Production for this film originally began in 1976. Several American directors were considered, and the Kaleun (Kapitänleutnant) was to be played by Robert Redford. Disagreements sprang up among various parties and the project was shelved. Another Hollywood production was attempted with other American directors in mind, this time with the Kaleun to be portrayed by Paul Newman. This effort primarily failed due to technical concerns, for example, how to film the close encounter of the two German submarines at sea during a storm.

Production of Das Boot took two years (1979–1981) and was the most expensive German film at the time. [10] Most of the filming was done in one year; to make the appearance of the actors as realistic as possible, scenes were filmed in sequence over the course of the year. This ensured natural growth of beards and hair, increasing skin pallor, and signs of strain on the actors, who had, just like real U-boat men, spent many months in a cramped, unhealthy atmosphere.

The production included the construction of several models of different sizes, as well as a complete, detailed reconstruction of the interior of the U-96, a Type VIIC-class U-boat.

Hans-Joachim Krug, former first officer on U-219, served as a consultant, as did Heinrich Lehmann-Willenbrock, the captain of the real U-96.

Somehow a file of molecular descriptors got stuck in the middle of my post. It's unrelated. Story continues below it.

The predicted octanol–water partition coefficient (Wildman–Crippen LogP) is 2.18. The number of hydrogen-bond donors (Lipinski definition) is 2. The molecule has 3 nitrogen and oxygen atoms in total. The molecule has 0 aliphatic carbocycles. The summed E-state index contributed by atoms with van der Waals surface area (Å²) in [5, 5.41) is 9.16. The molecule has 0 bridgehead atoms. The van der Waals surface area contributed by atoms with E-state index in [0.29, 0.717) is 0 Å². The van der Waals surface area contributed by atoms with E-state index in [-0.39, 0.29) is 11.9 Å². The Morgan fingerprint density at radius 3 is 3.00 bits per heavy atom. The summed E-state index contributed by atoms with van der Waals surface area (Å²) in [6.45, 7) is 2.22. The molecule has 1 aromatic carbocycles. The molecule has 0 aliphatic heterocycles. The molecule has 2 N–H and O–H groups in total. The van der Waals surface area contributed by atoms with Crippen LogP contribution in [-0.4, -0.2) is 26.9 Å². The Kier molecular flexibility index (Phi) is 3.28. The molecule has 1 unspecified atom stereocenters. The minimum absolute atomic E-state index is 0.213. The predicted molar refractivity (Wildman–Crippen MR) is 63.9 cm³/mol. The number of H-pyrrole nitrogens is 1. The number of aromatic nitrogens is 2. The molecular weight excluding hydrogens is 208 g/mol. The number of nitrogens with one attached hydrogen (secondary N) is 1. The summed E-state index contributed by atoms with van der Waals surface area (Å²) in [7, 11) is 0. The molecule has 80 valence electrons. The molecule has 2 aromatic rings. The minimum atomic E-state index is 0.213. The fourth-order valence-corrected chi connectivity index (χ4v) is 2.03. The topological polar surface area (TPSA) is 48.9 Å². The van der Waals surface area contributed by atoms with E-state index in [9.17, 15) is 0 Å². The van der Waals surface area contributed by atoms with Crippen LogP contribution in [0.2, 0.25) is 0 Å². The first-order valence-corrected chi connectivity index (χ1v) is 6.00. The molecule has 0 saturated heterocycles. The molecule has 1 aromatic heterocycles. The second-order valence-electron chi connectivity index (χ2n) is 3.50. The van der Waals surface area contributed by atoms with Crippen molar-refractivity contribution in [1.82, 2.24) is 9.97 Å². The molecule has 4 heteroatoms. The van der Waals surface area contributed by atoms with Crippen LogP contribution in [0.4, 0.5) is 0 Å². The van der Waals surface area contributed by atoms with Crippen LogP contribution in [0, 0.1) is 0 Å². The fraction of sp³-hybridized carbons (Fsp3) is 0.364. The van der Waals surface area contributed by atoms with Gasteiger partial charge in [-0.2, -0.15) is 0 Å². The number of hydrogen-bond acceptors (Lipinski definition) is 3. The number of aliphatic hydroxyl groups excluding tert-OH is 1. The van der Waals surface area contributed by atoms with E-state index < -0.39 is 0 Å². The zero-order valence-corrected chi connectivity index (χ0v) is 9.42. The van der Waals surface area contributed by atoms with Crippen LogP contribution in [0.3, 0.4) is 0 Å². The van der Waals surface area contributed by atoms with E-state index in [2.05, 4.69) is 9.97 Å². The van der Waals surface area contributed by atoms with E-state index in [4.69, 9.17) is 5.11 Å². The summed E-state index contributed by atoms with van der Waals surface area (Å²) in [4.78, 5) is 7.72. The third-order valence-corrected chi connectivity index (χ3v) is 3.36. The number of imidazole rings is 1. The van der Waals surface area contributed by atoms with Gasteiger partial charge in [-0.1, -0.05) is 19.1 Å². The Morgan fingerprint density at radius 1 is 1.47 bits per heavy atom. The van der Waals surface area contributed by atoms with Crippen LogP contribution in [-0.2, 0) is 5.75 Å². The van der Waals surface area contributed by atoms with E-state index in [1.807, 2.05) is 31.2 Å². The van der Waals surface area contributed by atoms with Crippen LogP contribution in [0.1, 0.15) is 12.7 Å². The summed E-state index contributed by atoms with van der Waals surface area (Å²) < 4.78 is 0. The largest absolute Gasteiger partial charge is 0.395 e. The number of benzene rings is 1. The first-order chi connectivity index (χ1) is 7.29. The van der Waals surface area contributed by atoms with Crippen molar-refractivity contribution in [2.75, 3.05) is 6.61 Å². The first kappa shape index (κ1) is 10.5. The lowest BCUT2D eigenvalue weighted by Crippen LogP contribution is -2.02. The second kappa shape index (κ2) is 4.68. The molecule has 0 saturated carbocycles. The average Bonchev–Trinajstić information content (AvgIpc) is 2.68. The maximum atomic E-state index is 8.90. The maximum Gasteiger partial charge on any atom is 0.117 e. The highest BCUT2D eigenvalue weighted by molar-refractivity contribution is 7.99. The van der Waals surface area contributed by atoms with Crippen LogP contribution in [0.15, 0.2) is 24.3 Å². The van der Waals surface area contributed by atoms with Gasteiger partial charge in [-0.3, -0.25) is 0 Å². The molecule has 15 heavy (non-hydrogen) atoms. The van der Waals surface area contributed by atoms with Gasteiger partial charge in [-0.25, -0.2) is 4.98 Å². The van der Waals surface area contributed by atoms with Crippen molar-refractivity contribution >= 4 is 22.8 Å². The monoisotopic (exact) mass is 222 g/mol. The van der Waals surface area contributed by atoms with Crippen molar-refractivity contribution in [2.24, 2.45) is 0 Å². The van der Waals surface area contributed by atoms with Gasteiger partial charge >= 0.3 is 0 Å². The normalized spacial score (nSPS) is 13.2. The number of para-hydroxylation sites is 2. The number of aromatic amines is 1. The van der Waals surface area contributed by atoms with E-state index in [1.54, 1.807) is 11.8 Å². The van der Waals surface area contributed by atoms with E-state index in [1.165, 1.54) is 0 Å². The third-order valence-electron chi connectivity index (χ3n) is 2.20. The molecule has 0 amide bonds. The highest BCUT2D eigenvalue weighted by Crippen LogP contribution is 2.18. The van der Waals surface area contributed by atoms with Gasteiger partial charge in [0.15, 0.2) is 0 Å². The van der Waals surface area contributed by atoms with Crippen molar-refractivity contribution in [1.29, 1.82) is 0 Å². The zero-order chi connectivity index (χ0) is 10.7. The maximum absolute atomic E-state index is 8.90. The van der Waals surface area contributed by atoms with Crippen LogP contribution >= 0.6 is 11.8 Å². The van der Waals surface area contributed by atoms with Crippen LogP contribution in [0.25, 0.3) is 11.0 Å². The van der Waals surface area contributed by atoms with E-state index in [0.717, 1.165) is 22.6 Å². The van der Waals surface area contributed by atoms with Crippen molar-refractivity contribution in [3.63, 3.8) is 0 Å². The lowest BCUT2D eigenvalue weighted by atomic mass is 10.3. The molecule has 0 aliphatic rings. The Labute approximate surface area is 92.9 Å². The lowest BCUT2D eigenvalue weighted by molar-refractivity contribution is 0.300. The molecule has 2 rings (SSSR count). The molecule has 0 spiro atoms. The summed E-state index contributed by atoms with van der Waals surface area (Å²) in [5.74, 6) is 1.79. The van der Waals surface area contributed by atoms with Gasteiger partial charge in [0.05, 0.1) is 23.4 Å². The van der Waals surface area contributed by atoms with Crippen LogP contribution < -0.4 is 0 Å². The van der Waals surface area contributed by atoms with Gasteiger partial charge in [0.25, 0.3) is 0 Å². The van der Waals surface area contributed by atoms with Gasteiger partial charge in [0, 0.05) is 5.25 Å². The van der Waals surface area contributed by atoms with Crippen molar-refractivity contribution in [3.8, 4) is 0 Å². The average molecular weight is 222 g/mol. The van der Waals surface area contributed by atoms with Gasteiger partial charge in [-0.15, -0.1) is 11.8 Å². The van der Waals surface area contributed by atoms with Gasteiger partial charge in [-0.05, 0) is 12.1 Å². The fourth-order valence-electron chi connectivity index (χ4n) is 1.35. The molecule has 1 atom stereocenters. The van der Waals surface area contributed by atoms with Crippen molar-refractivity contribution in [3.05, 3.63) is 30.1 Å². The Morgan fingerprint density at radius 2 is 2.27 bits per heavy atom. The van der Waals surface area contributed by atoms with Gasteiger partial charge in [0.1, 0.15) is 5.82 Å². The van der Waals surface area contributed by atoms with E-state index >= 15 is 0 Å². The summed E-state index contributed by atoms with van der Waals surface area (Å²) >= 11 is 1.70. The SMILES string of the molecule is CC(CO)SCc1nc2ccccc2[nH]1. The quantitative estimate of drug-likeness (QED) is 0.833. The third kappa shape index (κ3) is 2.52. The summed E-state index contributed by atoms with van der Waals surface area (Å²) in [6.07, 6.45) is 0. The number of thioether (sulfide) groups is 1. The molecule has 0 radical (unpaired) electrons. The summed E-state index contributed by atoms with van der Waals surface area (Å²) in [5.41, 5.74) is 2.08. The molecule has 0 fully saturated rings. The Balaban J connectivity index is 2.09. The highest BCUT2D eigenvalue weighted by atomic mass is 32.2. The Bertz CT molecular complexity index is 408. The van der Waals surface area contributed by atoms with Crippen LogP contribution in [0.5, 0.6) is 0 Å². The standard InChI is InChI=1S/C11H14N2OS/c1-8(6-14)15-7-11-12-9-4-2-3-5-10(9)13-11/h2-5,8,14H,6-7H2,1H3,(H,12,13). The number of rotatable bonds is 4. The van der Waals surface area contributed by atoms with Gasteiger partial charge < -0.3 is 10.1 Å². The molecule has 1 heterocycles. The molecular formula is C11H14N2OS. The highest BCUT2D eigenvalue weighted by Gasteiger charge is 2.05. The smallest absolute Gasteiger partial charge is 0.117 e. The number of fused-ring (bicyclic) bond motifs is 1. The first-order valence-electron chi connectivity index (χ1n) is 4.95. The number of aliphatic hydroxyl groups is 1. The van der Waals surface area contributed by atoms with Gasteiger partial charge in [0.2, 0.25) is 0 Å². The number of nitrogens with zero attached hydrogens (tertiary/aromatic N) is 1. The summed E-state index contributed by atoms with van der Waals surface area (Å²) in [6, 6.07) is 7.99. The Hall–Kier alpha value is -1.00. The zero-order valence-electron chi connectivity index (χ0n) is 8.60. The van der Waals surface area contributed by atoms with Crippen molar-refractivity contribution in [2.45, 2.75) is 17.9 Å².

Sets and models

U-boat pens at the harbor of La Rochelle (2007)

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46deg9'32''N 1deg12'33''W / 46.15889degN 1.20917degW / 46.15889; -1.20917 Baselapallice08.jpg
U-boat pens at the harbor of La Rochelle (2007)
46°9′32″N1°12′33″W / 46.15889°N 1.20917°W / 46.15889; -1.20917
U-995, a U-boat of the version VII-C/41, at its exhibition in Laboe in 2004 U995 2004 1.jpg
U-995, a U-boat of the version VII-C/41, at its exhibition in Laboe in 2004

Several different sets were used. Two full-size mock-ups of a Type VIIC boat were built, one representing the portion above water for use in outdoor scenes, and the other a cylindrical tube on a motion mount (hydraulic gimbal) for the interior scenes. The mock-ups were built according to U-boat plans from Chicago's Museum of Science and Industry.